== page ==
Danse macabre

Crystal Castles toughen up synth-pop
By DANIEL BROCKMAN  |  August 15, 2010

1008_castles_main
PUNK’S NOT DEAD, IT’S JUST HIDING IN ELECTRO “We’ve always believed in being selfish and doing whatever we want to do,” says Ethan Kath.

"With our songs, with our band, we're always really selfish." I'm talking to Ethan Kath of Toronto synth-stab duo Crystal Castles, who at the moment is sharing a crucial piece of honesty regarding how he and co-conspirator/screamer Alice Glass managed to turn their home-demo project of a few years back into a lit fuse beneath the electronic and punk subcultures. "We've always believed in being selfish and doing whatever we want to do," Kath admits. "Because if you try to please anyone else, you just can't be proud of those moments. It shouldn't matter what anyone thinks as long as you know that you did it for yourself."

What Kath and Glass — who come to the House of Blues on Tuesday to headline the dance-tastic HARD Festival with UK-based producer Sinden and Mad Decent dubstepper Rusko — have done is transform glitchy glowstick electronica into visceral punk and soaring shoegazy songcraft, first with their video-game-sampling debut two years ago, and now with their homonymous sophomore outing, which sees them toning down the skronk of tunes like "Xxzxcuzx Me" in favor of the occasional stab at haunting atmospheric beauty, like new-album highlights "Celestica" and "Baptism."

Well, maybe "toning down" isn't quite accurate, since the new album is still packed with moments of bracing distortion and stutter-step beat meltdowns. "Some people want to say that this album is a maturation," Kath acknowledges, "but that wasn't something we were going for. It was just us being true to ourselves and not caring about anything going on around us, or any expectations that there might be."

Crystal Castles was a pretty immediate phenomenon, a long-gestating studio solo project of Kath's that quickly ignited once he found his perfect counterpart in Glass's punk-chanteuse persona. "I remember when I first saw her, she was 15, singing for this Toronto punk band. I walked into the club, and she was on stage. All the old punks were telling her to fuck off, and she was spitting beer in their faces and calling them pussies. I couldn't believe what I was seeing, she was so powerful, even though she was this tiny teenager sticking up for herself and not giving a shit about the consequences. She was just this insane 15-year-old poet on stage, and I knew then that I needed to get an audio file of her voice on my tracks."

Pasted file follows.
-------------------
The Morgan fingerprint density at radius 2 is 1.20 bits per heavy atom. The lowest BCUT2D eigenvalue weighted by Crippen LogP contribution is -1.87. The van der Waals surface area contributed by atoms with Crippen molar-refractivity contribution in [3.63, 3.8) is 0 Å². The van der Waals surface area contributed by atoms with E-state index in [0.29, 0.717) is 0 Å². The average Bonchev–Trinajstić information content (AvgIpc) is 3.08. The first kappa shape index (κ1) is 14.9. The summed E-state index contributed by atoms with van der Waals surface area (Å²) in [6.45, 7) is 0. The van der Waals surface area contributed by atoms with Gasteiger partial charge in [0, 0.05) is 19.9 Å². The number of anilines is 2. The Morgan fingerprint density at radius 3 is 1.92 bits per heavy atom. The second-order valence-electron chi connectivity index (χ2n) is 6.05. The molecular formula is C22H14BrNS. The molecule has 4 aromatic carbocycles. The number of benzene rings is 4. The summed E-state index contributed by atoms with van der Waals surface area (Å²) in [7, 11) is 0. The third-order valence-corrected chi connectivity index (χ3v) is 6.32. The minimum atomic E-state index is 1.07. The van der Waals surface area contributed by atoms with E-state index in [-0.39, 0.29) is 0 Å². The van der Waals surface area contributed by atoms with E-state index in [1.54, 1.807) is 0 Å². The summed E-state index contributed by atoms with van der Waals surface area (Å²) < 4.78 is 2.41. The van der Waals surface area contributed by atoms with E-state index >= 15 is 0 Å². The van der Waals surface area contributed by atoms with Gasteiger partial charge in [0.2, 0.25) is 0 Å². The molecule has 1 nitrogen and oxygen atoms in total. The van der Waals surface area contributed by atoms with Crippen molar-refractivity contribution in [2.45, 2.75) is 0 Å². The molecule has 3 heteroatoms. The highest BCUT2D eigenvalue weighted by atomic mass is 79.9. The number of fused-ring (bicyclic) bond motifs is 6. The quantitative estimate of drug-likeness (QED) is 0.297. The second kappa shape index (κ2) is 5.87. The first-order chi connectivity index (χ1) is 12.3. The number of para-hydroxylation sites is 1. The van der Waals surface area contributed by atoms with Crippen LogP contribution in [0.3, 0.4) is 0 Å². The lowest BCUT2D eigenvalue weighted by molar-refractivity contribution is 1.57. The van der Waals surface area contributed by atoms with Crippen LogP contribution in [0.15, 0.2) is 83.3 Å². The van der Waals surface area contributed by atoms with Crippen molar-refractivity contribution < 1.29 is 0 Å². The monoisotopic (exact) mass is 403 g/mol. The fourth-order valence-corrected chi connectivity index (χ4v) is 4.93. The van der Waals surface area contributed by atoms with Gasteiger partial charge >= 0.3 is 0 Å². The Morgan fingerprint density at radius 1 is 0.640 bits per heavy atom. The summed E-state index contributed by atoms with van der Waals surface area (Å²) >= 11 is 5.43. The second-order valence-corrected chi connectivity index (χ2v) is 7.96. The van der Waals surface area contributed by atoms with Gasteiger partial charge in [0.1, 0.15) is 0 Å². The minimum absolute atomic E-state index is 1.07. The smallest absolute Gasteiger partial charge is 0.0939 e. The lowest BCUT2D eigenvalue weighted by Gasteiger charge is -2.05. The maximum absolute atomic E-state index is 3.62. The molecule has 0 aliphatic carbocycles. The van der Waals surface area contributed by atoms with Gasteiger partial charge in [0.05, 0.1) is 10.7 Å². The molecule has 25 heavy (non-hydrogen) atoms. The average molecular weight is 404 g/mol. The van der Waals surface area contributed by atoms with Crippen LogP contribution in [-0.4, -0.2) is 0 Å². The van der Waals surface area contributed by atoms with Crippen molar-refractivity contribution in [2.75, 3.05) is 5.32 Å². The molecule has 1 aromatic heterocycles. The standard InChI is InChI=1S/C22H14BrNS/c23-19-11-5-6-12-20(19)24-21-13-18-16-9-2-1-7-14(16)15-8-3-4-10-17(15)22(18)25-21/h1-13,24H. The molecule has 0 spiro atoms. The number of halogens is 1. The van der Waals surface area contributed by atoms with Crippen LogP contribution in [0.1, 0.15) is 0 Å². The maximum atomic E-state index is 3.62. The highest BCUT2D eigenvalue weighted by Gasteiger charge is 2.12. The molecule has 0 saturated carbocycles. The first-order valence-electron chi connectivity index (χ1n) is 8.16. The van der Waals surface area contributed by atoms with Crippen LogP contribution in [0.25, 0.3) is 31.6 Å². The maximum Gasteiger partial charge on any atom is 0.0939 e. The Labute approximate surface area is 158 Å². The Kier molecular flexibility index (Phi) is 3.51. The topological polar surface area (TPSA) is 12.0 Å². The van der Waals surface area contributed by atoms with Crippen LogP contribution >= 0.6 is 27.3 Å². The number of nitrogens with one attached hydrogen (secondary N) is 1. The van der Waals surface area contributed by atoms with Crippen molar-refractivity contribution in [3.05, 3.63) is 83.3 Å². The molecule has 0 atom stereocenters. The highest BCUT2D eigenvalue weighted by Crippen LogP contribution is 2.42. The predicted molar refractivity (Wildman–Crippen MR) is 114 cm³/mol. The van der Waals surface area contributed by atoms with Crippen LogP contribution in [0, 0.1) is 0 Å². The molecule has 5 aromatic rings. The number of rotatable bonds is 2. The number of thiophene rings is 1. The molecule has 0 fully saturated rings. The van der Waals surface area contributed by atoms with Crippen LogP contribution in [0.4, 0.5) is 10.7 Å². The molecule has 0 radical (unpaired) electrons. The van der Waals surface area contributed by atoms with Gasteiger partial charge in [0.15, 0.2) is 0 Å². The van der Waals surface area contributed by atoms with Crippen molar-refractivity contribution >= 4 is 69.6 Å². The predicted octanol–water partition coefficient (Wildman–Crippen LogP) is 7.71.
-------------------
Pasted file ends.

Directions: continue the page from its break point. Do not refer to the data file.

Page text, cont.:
Kath posted a rough track of Glass doing a mic check with his backing music on his MySpace page in 2005. "Alice Practice," as it came to be known, became the band's first single, selling out reprint after reprint of its initial seven-inch run. Most singers might bristle at a mic-level check's being released as a single, but Alice Glass is not most singers, and Crystal Castles are unusual in terms of their songwriting method. In the band's infant stages, Kath would hand Glass a CD of some instrumentals he had worked on and she'd return with a CD of the songs with vocals on top.

1  |  2  |   next >
  Topics: Music Features , Entertainment, Music, Crystal Castles,  More more >
| More


Most Popular
ARTICLES BY DANIEL BROCKMAN
Share this entry with Delicious
  •   THE STROKES | COMEDOWN MACHINE  |  March 18, 2013
    The Strokes burst out in a post-9/11 musical world with a sound that was compact and airtight, melodies coiled frictionlessly in beats and fuzzed vocals.
  •   KMFDM IS A DRUG AGAINST BORE  |  March 13, 2013
    "In hindsight, honestly, it's almost impossible how it all happened."
  •   PALLBEARER SURVIVE EXTINCTION  |  February 20, 2013
    We all know that there is nothing more metal than a war.
  •   WHAT'S F'N NEXT? CHVRCHES  |  February 01, 2013
    If you are in a band and you've heard of Chvrches, you probably hate them.
  •   GLISS | LANGSOM DANS  |  February 01, 2013
    If rock and roll is three chords and the truth, then the mutant genre offspring shoegaze can be summed up as one chord, three fuzzboxes, and a sullen, muttered bleat.

 See all articles by: DANIEL BROCKMAN